The following information is generalized and compiled from questions posed to the agents and interviewers in Finland. Although au pairs from this country may or may not have had these experiences/beliefs, Au Pair in America wishes to share this general information with our families.
- The idea of being an au pair is common in Finland.
- Applicants from Finland are motivated by cultural curiosity.
- The job potential of an au pair improves upon her return to Finland.
- Applicants do not have difficulty affording the program fees.
- Young people in Finland have much freedom of their family to socialize and date.
- Curfews are not common.
- Most young women are accustomed to sharing in household chores, though some mothers do everything for their children.
- Nudity in the family is common (ex. the entire family may go to the sauna together); however, nude sunbathing is not common.
- Finns describe themselves as honest, hardworking, and shy and quiet when first meeting people.
- Common discipline techniques include teaching respect for their elders.
- Physical discipline is not common in Finland.
- Applicants obtain childcare experience through formal schooling and babysitting younger siblings or relatives.
- Usually both parents share the childrearing responsibilities.
- It is common for both parents to work and be away from home during the day. There are municipal day care centers available so mothers can work full time.
- Most applicants obtain their driving license at age 18.
- A driving license is not difficult to obtain, but it is expensive.
- It takes approximately over one year obtain a full driving license in Finland.
- The steps involved in obtaining a driving license in Finland include:
- Practical lessons and driving lessons
- Driving and theoretical test
- Initial license is obtained – sufficient to apply to program
- Within a year must learn additional skills at driving school such as nighttime driving and driving on slippery roads
- The International driving permit is available.
- Applicants typically take formal driving lessons and practice driving using their parents’ car; once they have started working they will save money with the intention of buying a car.
- Most cars have manual transmissions.
- English is not compulsory, though most choose to study English from age 9 – making a total of 10 years of study. The teaching is focused on written skills and grammar.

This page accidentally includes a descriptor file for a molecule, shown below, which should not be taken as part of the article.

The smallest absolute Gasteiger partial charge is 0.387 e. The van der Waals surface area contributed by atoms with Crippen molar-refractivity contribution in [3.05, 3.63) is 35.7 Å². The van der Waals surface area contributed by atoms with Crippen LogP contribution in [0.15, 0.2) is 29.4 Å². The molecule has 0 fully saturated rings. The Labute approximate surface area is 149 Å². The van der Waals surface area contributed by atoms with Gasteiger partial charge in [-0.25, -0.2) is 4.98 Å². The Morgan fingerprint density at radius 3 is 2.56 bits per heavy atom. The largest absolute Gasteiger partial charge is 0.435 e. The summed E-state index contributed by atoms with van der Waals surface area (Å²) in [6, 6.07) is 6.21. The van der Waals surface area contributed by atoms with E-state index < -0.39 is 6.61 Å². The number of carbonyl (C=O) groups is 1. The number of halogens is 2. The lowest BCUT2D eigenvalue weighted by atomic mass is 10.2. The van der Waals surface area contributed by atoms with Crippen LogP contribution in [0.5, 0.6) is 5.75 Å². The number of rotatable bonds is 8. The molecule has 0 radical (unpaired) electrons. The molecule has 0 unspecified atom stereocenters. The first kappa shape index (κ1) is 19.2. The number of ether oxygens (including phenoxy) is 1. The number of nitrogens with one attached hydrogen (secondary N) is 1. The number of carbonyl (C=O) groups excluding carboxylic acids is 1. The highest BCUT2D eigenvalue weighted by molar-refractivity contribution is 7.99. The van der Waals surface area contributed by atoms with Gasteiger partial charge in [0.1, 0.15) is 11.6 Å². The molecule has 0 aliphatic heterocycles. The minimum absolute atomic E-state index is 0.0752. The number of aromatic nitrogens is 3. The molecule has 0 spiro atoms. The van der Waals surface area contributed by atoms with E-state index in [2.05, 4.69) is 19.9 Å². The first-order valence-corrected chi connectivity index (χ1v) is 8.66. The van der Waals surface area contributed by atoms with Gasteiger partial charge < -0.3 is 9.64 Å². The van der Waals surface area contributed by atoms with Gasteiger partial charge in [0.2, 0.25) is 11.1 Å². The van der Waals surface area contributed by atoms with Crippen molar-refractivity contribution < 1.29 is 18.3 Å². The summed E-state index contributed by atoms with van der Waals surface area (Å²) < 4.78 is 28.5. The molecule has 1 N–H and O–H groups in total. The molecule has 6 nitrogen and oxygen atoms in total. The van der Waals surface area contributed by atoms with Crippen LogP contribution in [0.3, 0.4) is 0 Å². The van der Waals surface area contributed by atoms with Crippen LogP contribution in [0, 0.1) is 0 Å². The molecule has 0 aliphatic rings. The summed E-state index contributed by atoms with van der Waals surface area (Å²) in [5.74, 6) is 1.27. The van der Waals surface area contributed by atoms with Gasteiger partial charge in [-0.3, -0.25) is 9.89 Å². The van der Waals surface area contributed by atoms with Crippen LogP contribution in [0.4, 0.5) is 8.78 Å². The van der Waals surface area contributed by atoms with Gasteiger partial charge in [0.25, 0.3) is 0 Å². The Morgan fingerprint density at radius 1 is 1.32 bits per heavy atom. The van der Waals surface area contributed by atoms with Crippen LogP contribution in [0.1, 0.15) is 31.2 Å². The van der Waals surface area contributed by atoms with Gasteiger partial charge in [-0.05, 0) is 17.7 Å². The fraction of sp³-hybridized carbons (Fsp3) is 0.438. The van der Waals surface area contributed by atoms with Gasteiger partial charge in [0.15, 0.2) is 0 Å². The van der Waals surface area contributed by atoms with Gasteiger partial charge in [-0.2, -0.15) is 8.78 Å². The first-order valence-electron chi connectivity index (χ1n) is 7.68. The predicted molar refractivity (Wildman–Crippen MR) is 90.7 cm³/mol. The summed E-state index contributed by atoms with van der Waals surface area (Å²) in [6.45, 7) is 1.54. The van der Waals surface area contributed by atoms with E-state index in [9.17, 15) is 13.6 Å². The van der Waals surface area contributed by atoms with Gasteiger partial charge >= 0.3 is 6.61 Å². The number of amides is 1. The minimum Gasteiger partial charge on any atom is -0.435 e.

- Approximately 30% of young women continue their studies at university.
- Those who do not attend university study at a vocational institute. It is very common to make the choice to work for some years before continuing to study at the university level.
- The academic year in Finland starts in September and ends in May.
- The educational opportunities of the Au Pair in America program are not important to Finnish applicants.
- The most common inoculations are tetanus, diphtheria, polio, mumps, measles, whooping cough, and German measles.
- Most young women are not inoculated and tested for TB (tuberculosis).
- Finland has a free health service.
- Most young women visit the dentist on a regular basis.
- “Eating disorders” are not common, but do occur. School nurses often alert parents to eating disorders.
- Most young people in Finland eat meat.
- Vegetarianism is becoming more common with the younger generation.
- A typical Finnish diet includes meat, fish, berries and vegetables.
- The most common religion in Finland is Lutheran.
- Most young people in Finland do not practice their religion regularly. However, for the Finns Christmas is very important. It is celebrated with the family for many days.
- Most homes have a telephone and a computer with access to the Internet.
- Family members will be able to take a message in English from a potential host family.
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